Monterey Bay Aquarium Research Institute
Press Room
13 December 2004

Images related to the MBARI news release
Ancient islands off Southern California

Note: These images may not be copied, reprinted, or used without explicit permission from MBARI. Members of the media needing higher-resolution versions should send an email to pressroom@mbari.org.


Image credit: (c) 2004 MBARI

Area map showing the locations of the three seamounts that appear to have been volcanic islands between 10 and 14 million years ago.


Image credit: (c) 2003 MBARI

This photograph was taken by MBARI's Remotely Operated Vehicle (ROV) Tiburon about 680 meters below the surface at Rodriguez Seamount. The layered rocks are hypothesized to be ancient beach sands from a time when this seamount was a volcanic island off the coast of Southern California. This photograph also shows a few of the deep-water marine animals that inhabit the slopes of these seamounts.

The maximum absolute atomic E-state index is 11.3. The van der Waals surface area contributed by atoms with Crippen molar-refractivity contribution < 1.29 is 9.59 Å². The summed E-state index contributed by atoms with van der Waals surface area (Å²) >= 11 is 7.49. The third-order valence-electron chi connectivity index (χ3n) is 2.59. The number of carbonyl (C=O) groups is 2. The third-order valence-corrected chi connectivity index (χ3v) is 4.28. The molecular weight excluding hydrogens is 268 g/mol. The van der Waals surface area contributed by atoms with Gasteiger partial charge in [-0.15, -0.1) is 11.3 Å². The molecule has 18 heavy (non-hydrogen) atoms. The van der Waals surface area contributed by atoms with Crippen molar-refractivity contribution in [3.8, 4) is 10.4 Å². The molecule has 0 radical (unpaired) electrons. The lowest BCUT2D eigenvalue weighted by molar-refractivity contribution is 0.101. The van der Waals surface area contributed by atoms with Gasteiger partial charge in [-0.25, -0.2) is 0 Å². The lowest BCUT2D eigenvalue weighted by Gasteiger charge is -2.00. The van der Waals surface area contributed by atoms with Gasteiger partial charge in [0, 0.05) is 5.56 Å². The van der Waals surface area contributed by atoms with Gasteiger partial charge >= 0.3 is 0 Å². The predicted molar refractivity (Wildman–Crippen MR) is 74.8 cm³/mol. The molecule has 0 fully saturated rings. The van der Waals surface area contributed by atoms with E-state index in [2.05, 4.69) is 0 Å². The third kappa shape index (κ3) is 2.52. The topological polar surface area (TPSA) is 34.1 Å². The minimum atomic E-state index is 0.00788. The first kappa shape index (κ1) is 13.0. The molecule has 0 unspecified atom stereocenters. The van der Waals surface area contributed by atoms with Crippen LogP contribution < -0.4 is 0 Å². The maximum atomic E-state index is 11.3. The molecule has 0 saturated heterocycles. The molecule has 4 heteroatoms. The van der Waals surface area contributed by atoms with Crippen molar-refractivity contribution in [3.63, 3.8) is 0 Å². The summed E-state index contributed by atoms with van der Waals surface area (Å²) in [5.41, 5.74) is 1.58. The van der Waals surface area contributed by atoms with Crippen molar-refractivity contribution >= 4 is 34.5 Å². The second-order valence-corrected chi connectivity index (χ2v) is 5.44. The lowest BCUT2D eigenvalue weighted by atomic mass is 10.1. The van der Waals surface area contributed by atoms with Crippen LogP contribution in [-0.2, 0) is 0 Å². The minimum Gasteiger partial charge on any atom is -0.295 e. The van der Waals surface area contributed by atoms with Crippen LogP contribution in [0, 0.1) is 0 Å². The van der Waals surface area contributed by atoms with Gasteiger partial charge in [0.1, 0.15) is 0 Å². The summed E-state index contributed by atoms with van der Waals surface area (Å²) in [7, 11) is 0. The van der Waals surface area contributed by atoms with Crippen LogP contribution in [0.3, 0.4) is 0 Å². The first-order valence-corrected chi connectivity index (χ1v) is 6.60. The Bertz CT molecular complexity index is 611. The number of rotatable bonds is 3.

Image credit: (c) 2003 MBARI

When MBARI researchers dove on Rodriguez Seamount they were surprised to see rocks such as these, which appear to have been sculpted by wave action, but are currently 635 meters below the sea surface (far below the reach of the largest storm waves).


Image credit: (c) 2003 MBARI

These boulders at Rodriguez Seamount appear to have been rolled around the sea floor and rounded off by waves in shallow water when the seamount was an island.


Image credit: (c) 2004 MBARI

Like many organisms living on seamounts, this "mushroom coral" captures minute food particles that drift past on the ocean currents.


Image credit: (c) 2004 MBARI

Deep-water corals such as these grow very slowly. If undisturbed, coral colonies on seamounts may live for hundreds of years.


Image credit: (c) 2004 MBARI

Large deep-water sponges often provide sanctuaries for many smaller animals such as these three crabs.

Last updated: Apr. 12, 2012